It is possible, but the Sage who gave us this scripture, the Devi Mahatmya, is over cautious in his description. When Durga was formed from the energy given out by all these gods - the gods being our own senses and faculties, she also received from all of them their power, shakti, insignia, and weapons. So, it is not only the energy of experiencing that needs to be concentrated, but also the organs of action have to be consecrated, sacrificed or made sacred, and purified at the same time.
If you glibly say that you are meditating and turning all the energies within in an attempt to find the source, the root of all evil, but your actions continue to be filthy, then there is something wrong somewhere. Either you are insincere, or you are inefficient. Both of these will leave you exactly where you are and where you were with a single addition of a bit of pride, "I practise yoga". You will have the same filthy body, mind and senses - but in addition to that you will have the filthy feeling of pride that you are practising yoga!
You must be sincere and earnest in this practice, as this is the essence of 'brahmacharya', which means that the whole being is moving towards the center which is Brahma. It does not mean only continence or chastity - these are fringe benefits. While practising this inward concentration of your attention, if you become aware that all your energies and actions are still polluted, filthy, foul, then it is good to take a closer look to see what has gone wrong in your practice. Because it is that which experiences the experience which provides the impulse and motivation for action. If the motive force is still pleasure seeking and greedy, is still arrogant, then it means that the center has not been seen or contemplated properly.
When that center is touched, as my Gurudev Sivananda very often pointed out, it is like an earthquake, which does not shake just a small portion of the earth, but shakes the whole oarth. Touching that center of your being is as powerful, as full of shakti, as a giant earthquake that rocks the entire earth! There is complete, total, and instant revolution, and the Mahisasura, the buffalo demon, is dethroned from being Indra the King. That is, the indriyas, the senses of knowledge with which you experience the world, and the senses of action with which you live in this world, are all touched and purified by the glorious power of God, by the Divine Shakti. What remains is merely the sleeping cosmic consciousness, which of course you and I cannot awaken by ourselves.
We can however purify all the indriyas. We must do this, as God will not do it for us. The Grace of God is there to aid us, but we must do our part. We must turn within, concentrate all of our energies and attentions upon our innermost being, our innermost Self - this we must do. This results in self-purification without any effort whatsoever. However, the actual awakening of the inner cosmic consciousness, or choiceless awareness, or witness consciousness, is of course entirely the work of God. We cannot cause this ourselves. It all looks so simple, but there are also other problems which we shall discuss.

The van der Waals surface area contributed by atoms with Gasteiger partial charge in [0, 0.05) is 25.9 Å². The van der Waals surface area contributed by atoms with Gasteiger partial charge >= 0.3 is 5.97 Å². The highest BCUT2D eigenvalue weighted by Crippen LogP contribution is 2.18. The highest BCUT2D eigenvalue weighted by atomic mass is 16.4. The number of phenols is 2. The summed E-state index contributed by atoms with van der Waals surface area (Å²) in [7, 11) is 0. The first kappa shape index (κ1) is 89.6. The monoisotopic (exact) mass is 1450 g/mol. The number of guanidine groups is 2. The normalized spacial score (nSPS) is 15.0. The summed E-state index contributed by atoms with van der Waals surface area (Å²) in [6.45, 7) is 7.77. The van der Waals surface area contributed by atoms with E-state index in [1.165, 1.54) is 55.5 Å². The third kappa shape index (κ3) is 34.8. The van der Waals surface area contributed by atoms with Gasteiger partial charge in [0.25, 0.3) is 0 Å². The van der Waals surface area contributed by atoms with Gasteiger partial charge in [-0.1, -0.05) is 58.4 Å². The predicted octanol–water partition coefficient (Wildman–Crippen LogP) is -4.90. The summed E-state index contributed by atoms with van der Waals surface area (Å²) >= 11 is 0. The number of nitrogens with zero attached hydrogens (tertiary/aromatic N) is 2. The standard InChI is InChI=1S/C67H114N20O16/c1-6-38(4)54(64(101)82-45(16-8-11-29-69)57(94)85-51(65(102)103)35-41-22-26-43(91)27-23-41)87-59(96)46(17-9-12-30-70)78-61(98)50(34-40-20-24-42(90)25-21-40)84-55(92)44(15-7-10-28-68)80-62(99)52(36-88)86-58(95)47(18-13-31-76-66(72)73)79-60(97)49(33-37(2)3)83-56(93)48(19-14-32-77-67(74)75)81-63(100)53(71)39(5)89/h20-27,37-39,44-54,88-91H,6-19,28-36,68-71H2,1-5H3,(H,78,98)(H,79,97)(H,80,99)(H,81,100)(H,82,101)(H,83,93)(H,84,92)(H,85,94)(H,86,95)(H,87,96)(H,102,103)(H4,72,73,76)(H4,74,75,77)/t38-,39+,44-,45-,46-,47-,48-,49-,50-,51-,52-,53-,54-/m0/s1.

7 - Correct understanding
We were examining what life looks like when the heaven within is ruled by Mahisasura. When the indras or governors of the world within each one of us are corrupt, they seek pleasure. Pleasure is inherent in life, and perhaps that is not even a problem; but, seeking is a problem. When one pursues or runs after pleasure, then you are not in connection with your center. You need not pursue, for both pleasure and pain come and go. These gods or ruling Indras, who have been built into your being, are flowing or looking in the wrong direction. They are looking outside as if the pleasure is only there, and therefore you have to go and get it.
In the Bhagavad Gita, Krishna gently directs the gaze within in the third chapter:
"Indriyani parany ahur indriyebhyah param" (111-42)
"They say that the senses are superior. Superior to the senses is the mind."
So, turn within and see where all these events are happening, these events which you call pleasure, fame, attachment, and longing. Do you know why it is called longing, because as you sit here the mind somehow goes a long, long way off to catch hold of something which you think is still there, but which may no longer be.